While this sounds like a semantic difference, it’s an important one: In practice, many apps request for the approval of a practically unbounded amount of tokens instead of requesting the approval of just the required amount. This is oftentimes done in order to reduce transaction costs. Because transaction fees can be quite high, instead of requesting approval for each transaction – which itself requires a processing fee – this “unbounded token request” has become an industry practice embraced by many.

We had highlighted the obvious drawbacks of this approach in the past, in our “BaDApprove” research.

As a result, web3 users are accustomed to approving relatively unlimited amounts. The user’s  only line of defense is making sure they are interacting with a trustworthy app and that the approval request is logical in the context of their current interaction.

The Hack: Stealing unbounded tokens 

The hackers were able to obtain access to the Badger app’s website and inject malicious javascript code. This code generated rogue transaction approvals, which, if approved by users, would allow the hackers to pull funds to their own wallets instead of those controlled by BadgerDAO at a future date.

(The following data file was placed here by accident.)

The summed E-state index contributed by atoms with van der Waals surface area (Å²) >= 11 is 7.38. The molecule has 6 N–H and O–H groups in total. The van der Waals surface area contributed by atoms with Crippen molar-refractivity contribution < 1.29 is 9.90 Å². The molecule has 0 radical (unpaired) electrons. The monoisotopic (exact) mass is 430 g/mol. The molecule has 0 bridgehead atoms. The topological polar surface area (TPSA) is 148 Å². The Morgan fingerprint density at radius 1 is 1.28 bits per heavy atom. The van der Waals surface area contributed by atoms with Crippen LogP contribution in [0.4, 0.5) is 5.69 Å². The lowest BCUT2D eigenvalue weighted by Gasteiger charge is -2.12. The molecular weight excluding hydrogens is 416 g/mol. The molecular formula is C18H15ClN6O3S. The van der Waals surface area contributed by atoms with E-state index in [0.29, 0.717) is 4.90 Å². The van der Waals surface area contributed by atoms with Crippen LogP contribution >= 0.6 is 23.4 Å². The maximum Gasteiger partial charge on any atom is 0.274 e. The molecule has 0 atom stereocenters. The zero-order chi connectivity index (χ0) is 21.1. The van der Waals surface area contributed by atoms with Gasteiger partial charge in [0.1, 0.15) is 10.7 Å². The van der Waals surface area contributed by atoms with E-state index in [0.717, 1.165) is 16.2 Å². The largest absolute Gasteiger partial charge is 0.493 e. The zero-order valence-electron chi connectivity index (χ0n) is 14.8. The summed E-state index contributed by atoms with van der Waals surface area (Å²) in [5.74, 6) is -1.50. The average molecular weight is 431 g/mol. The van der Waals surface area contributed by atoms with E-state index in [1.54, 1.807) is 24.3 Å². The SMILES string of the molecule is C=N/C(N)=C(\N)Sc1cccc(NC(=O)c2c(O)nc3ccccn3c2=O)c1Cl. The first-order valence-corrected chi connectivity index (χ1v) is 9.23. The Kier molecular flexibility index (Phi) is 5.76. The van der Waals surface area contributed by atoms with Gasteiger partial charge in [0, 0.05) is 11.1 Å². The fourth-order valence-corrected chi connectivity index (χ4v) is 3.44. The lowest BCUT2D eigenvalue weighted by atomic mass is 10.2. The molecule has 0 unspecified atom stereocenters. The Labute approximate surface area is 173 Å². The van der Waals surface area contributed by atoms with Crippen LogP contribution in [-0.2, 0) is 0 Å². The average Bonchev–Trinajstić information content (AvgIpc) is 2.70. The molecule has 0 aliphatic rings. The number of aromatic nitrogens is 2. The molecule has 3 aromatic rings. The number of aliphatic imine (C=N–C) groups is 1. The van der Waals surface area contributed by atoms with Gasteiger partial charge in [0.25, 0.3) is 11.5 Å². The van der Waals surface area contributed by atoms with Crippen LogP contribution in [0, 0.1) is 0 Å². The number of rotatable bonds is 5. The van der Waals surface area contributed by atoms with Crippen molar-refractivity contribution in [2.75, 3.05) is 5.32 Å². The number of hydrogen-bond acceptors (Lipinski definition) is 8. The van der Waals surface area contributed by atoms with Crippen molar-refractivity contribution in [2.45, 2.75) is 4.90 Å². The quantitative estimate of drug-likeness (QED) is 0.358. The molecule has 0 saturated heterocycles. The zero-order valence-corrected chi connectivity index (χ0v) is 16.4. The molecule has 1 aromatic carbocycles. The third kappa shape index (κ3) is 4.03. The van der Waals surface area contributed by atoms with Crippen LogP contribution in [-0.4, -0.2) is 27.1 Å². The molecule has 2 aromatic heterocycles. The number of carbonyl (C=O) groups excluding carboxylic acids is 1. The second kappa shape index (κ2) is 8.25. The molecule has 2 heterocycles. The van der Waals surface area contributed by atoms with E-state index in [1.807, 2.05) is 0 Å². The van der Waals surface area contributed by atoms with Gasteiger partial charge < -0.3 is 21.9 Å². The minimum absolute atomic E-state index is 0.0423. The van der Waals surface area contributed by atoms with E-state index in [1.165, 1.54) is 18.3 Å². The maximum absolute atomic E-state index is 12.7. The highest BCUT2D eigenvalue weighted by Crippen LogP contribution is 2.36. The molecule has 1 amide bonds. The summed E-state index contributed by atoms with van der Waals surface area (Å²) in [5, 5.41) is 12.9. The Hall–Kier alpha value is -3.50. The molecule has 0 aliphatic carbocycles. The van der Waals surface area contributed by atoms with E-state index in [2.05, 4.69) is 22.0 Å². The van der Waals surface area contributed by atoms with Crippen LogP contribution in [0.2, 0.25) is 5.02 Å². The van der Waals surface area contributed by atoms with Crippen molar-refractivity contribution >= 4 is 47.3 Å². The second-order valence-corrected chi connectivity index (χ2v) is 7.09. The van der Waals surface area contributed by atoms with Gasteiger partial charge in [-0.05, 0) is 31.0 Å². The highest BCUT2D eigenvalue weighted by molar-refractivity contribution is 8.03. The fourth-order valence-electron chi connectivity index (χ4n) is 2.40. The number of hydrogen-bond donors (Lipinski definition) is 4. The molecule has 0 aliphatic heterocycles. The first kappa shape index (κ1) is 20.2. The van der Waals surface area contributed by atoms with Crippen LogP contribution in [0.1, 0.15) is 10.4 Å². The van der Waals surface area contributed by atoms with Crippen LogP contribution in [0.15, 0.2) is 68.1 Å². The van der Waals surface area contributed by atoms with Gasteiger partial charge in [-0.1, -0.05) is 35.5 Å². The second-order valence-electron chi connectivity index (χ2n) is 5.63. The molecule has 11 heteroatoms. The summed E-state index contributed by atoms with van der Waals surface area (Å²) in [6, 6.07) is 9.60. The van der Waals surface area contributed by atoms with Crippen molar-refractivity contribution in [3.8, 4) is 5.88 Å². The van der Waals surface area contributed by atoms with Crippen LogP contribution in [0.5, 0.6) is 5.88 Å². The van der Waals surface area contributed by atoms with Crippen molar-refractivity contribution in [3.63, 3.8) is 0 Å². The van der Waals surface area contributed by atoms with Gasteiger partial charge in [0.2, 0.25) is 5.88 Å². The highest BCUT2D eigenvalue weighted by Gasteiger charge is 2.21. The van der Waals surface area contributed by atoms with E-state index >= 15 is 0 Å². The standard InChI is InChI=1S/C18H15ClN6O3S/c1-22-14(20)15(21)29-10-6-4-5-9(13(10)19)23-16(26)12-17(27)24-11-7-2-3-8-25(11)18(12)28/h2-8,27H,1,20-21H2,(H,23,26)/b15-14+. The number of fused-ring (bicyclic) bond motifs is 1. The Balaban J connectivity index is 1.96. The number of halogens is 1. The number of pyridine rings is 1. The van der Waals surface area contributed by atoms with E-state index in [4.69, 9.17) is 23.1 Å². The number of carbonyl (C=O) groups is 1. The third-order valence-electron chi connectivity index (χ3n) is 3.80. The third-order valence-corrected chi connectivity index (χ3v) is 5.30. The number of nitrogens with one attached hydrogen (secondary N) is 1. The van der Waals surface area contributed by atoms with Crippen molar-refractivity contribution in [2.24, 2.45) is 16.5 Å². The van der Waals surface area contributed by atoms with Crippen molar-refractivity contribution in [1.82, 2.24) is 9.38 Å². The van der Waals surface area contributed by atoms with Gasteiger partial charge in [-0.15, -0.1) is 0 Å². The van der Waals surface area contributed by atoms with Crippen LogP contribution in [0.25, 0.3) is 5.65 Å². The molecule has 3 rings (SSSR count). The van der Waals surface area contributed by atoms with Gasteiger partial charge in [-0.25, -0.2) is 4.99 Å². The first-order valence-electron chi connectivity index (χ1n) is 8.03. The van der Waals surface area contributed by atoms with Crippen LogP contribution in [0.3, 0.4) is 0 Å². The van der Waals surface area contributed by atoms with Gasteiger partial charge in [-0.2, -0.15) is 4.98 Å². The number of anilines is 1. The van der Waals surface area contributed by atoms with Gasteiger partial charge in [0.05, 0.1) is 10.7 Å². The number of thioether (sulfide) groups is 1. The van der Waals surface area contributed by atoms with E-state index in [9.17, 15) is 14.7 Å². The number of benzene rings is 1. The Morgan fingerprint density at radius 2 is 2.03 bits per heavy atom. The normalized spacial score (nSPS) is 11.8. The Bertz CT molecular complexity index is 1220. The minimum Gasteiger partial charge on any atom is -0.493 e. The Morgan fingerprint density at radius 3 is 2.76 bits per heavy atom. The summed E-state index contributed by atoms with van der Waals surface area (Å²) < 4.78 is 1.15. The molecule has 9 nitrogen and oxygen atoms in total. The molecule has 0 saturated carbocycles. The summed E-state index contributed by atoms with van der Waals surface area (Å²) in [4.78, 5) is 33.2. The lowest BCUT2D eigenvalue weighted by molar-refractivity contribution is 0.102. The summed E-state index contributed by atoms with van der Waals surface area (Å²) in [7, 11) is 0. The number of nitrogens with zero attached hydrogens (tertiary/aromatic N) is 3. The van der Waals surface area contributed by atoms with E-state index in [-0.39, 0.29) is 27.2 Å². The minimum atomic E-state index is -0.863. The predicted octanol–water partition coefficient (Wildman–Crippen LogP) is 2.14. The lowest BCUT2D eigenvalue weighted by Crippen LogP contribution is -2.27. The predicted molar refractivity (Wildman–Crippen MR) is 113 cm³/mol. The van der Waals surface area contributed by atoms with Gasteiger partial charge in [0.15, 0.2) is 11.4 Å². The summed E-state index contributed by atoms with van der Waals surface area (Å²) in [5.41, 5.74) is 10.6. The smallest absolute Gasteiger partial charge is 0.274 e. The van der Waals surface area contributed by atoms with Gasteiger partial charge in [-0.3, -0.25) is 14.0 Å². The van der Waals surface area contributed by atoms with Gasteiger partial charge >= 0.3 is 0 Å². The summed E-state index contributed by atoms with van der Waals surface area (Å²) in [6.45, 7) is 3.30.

Based on BadgerDAO’s own post mortem, hackers deployed this code quietly during November 2021. On November 20th, 2021, the hackers were successful in getting their first rogue approval, but waited patiently for a big enough victim to fall into their trap. On December 1st, 2021, it happened. A user, allegedly related to Celsius with $50M worth of an ERC20 token, approved the attackers’ access to their funds.

The victims approved on 19:57, the attackers withdrew all of their funds 6 hours later (Source: Debank)

The attackers quickly responded by withdrawing all of this victim’s funds worth $50M, and then followed by draining the accessible accounts of all other victims accumulated over the span of the attacker’s operation, for an overall $120M gain.

The Insight: Attackers took advantage of a crypto wallet visual design issue 

When looking carefully at the data over the blockchain, we were able to observe a change between the attackers first successful attack and their last attack.

In the first set of attempted attacks, attackers used the well-known “approve method” discussed at the beginning of this post. Later, they  changed the requested transaction type to the “increaseAllowance”.